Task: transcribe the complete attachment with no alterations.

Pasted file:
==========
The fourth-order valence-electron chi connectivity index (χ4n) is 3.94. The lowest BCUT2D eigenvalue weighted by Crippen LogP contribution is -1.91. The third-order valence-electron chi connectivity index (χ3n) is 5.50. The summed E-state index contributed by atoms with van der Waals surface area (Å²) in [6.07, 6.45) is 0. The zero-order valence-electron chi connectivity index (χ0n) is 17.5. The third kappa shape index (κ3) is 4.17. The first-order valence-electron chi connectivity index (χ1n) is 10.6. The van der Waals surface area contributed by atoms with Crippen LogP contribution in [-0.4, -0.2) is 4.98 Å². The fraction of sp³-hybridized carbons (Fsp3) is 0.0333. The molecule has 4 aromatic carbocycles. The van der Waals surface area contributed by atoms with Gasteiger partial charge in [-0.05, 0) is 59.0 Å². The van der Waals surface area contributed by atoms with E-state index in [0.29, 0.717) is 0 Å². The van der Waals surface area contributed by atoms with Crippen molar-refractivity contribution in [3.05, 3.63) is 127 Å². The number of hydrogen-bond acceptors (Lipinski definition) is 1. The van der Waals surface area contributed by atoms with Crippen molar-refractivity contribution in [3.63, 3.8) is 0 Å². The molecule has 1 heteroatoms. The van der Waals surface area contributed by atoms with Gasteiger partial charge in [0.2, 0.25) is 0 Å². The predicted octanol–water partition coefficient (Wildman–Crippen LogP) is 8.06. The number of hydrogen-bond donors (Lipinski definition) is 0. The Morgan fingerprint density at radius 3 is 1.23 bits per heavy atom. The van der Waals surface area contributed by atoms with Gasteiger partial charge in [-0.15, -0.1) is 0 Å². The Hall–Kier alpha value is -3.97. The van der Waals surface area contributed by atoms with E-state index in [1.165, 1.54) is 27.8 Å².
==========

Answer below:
The fourth-order valence-electron chi connectivity index (χ4n) is 3.94. The lowest BCUT2D eigenvalue weighted by Crippen LogP contribution is -1.91. The third-order valence-electron chi connectivity index (χ3n) is 5.50. The summed E-state index contributed by atoms with van der Waals surface area (Å²) in [6.07, 6.45) is 0. The zero-order valence-electron chi connectivity index (χ0n) is 17.5. The third kappa shape index (κ3) is 4.17. The first-order valence-electron chi connectivity index (χ1n) is 10.6. The van der Waals surface area contributed by atoms with Crippen LogP contribution in [-0.4, -0.2) is 4.98 Å². The fraction of sp³-hybridized carbons (Fsp3) is 0.0333. The molecule has 4 aromatic carbocycles. The van der Waals surface area contributed by atoms with Gasteiger partial charge in [-0.05, 0) is 59.0 Å². The van der Waals surface area contributed by atoms with E-state index in [0.29, 0.717) is 0 Å². The van der Waals surface area contributed by atoms with Crippen molar-refractivity contribution in [3.05, 3.63) is 127 Å². The number of hydrogen-bond acceptors (Lipinski definition) is 1. The van der Waals surface area contributed by atoms with Crippen molar-refractivity contribution in [3.63, 3.8) is 0 Å². The molecule has 1 heteroatoms. The van der Waals surface area contributed by atoms with Gasteiger partial charge in [0.2, 0.25) is 0 Å². The predicted octanol–water partition coefficient (Wildman–Crippen LogP) is 8.06. The number of hydrogen-bond donors (Lipinski definition) is 0. The Morgan fingerprint density at radius 3 is 1.23 bits per heavy atom. The van der Waals surface area contributed by atoms with Gasteiger partial charge in [-0.15, -0.1) is 0 Å². The Hall–Kier alpha value is -3.97. The van der Waals surface area contributed by atoms with E-state index in [1.165, 1.54) is 27.8 Å².